Hi sir. My name is Dr. Morgenstern. That racing feeling in your chest… it’s something we call SVT. That just means that you heart is going too fast. I’m going to get it slowed down for you. All that silly stuff we just did – getting you to blow in a syringe and raising your legs above your head – that sometimes works, but honestly, I have never seen it work myself. It’s time to stop asking you to “bear down” and move on to using medications to slow your heart down. Right now, your blood pressure is fine and you have no other problems, so we have a few options.
Option number one is a medication that works about 90% of the time, but it causes a horrible feeling when it is given. Some people describe it as chest pain. Others say is feels like they are going to die. Most people tell me it is the worst thing they have ever experienced.
Option number two is a medication that works closer to 100% of the time and doesn’t cause any pain at all.
Which would you prefer?
When I consider the possible informed consent or shared decision making conversations around adenosine, I am often surprised it is ever used in the emergency department. Although the vignette is slightly tongue in cheek, the underlying truth is that we frequently give patients a medication that results in significant discomfort when an equally effective medication exists with none of the side effects. If our patients were aware, I think they might revolt.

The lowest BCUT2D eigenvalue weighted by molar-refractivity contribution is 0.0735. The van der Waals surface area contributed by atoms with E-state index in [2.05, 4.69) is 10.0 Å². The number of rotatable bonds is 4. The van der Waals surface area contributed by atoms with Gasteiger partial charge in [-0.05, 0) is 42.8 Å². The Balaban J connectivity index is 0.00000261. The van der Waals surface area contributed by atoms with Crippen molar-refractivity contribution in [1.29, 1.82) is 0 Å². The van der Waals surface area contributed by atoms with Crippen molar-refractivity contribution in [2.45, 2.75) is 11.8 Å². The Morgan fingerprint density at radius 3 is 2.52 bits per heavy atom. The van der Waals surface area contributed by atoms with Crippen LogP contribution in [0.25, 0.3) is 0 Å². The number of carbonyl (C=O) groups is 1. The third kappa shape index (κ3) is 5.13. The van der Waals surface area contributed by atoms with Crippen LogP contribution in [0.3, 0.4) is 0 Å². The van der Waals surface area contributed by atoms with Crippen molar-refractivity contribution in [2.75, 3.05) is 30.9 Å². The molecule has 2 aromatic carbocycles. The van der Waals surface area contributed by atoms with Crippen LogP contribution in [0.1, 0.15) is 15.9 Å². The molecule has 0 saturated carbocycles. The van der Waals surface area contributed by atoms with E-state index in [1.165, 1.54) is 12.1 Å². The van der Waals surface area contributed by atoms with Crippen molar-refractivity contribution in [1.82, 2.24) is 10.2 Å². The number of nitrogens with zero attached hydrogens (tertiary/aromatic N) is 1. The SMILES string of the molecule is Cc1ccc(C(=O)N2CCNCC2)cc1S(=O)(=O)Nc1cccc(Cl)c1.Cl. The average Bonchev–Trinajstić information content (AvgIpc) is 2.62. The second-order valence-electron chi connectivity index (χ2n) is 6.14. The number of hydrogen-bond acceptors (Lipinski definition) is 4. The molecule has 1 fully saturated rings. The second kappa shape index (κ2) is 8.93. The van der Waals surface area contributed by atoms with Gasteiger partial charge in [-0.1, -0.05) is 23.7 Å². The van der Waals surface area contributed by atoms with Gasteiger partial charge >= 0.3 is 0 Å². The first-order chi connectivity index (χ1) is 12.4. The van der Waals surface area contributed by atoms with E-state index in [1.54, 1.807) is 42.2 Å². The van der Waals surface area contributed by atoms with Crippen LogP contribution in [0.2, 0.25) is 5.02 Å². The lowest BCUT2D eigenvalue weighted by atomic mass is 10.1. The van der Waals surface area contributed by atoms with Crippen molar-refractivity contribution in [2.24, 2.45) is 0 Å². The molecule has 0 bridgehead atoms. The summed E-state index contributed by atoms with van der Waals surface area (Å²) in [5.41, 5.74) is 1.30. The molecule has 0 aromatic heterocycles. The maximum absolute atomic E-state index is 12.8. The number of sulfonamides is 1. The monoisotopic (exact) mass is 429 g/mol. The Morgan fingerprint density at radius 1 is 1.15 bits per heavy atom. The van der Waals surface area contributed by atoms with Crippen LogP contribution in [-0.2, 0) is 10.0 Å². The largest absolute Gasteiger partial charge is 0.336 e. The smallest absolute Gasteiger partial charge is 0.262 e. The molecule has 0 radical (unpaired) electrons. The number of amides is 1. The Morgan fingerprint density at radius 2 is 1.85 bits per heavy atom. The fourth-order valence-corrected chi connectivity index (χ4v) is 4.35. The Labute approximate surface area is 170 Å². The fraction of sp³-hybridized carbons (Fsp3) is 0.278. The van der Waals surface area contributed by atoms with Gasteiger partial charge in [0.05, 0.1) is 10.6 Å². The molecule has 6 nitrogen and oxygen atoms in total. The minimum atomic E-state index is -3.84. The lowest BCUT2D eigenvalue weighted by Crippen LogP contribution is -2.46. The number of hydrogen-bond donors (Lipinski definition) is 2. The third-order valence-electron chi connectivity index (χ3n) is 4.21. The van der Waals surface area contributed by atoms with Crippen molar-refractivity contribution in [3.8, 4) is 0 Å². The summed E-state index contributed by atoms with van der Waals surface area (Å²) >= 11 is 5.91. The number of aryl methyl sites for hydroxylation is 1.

First, let me start with a little bit of evidence. How does adenosine compare to its primary competitors, the calcium channel blockers?
The first paper I ever encountered on this topic was an RCT by Lim in 2009. In 206 adult patients with SVT, 104 were given adenosine (6mg IV push, followed by 12 mg IV push if not successful), 54 were given diltiazem (2.5 mg/min to a max of 50 mg), and 48 were given verapamil (1 mg/min to a max of 20 mg). The calcium channel blockers were better than adenosine at converting patients back to sinus rhythm (98% vs 86.5%, p=0.002, RR 1.13, 95% CI 1.04-1.23). Blood pressure did drop in the calcium channel group, but the changes (about 10 mmHg systolic) were minor and likely clinically insignificant. By 30 minutes, blood pressure had returned to pretreatment levels. They also do a cost comparison and the adenosine treatment was more expensive.